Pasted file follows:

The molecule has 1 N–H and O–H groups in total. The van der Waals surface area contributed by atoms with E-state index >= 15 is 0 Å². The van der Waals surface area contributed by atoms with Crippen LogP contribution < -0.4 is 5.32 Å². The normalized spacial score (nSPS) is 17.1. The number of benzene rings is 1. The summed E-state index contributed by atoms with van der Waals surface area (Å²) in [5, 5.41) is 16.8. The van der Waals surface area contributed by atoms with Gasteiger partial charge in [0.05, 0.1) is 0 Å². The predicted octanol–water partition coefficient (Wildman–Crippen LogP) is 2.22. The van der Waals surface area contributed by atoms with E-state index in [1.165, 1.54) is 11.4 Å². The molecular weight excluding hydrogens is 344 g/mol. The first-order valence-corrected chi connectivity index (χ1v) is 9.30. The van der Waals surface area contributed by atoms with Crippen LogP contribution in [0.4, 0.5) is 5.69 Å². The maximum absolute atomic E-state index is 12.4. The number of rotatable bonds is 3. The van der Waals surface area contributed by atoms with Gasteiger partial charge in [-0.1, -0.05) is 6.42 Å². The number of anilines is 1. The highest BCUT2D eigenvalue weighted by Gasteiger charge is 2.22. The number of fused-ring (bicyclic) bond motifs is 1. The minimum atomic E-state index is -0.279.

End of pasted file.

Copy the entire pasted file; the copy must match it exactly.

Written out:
The molecule has 1 N–H and O–H groups in total. The van der Waals surface area contributed by atoms with E-state index >= 15 is 0 Å². The van der Waals surface area contributed by atoms with Crippen LogP contribution < -0.4 is 5.32 Å². The normalized spacial score (nSPS) is 17.1. The number of benzene rings is 1. The summed E-state index contributed by atoms with van der Waals surface area (Å²) in [5, 5.41) is 16.8. The van der Waals surface area contributed by atoms with Gasteiger partial charge in [0.05, 0.1) is 0 Å². The predicted octanol–water partition coefficient (Wildman–Crippen LogP) is 2.22. The van der Waals surface area contributed by atoms with E-state index in [1.165, 1.54) is 11.4 Å². The molecular weight excluding hydrogens is 344 g/mol. The first-order valence-corrected chi connectivity index (χ1v) is 9.30. The van der Waals surface area contributed by atoms with Crippen LogP contribution in [0.4, 0.5) is 5.69 Å². The maximum absolute atomic E-state index is 12.4. The number of rotatable bonds is 3. The van der Waals surface area contributed by atoms with Gasteiger partial charge in [-0.1, -0.05) is 6.42 Å². The number of anilines is 1. The highest BCUT2D eigenvalue weighted by Gasteiger charge is 2.22. The number of fused-ring (bicyclic) bond motifs is 1. The minimum atomic E-state index is -0.279.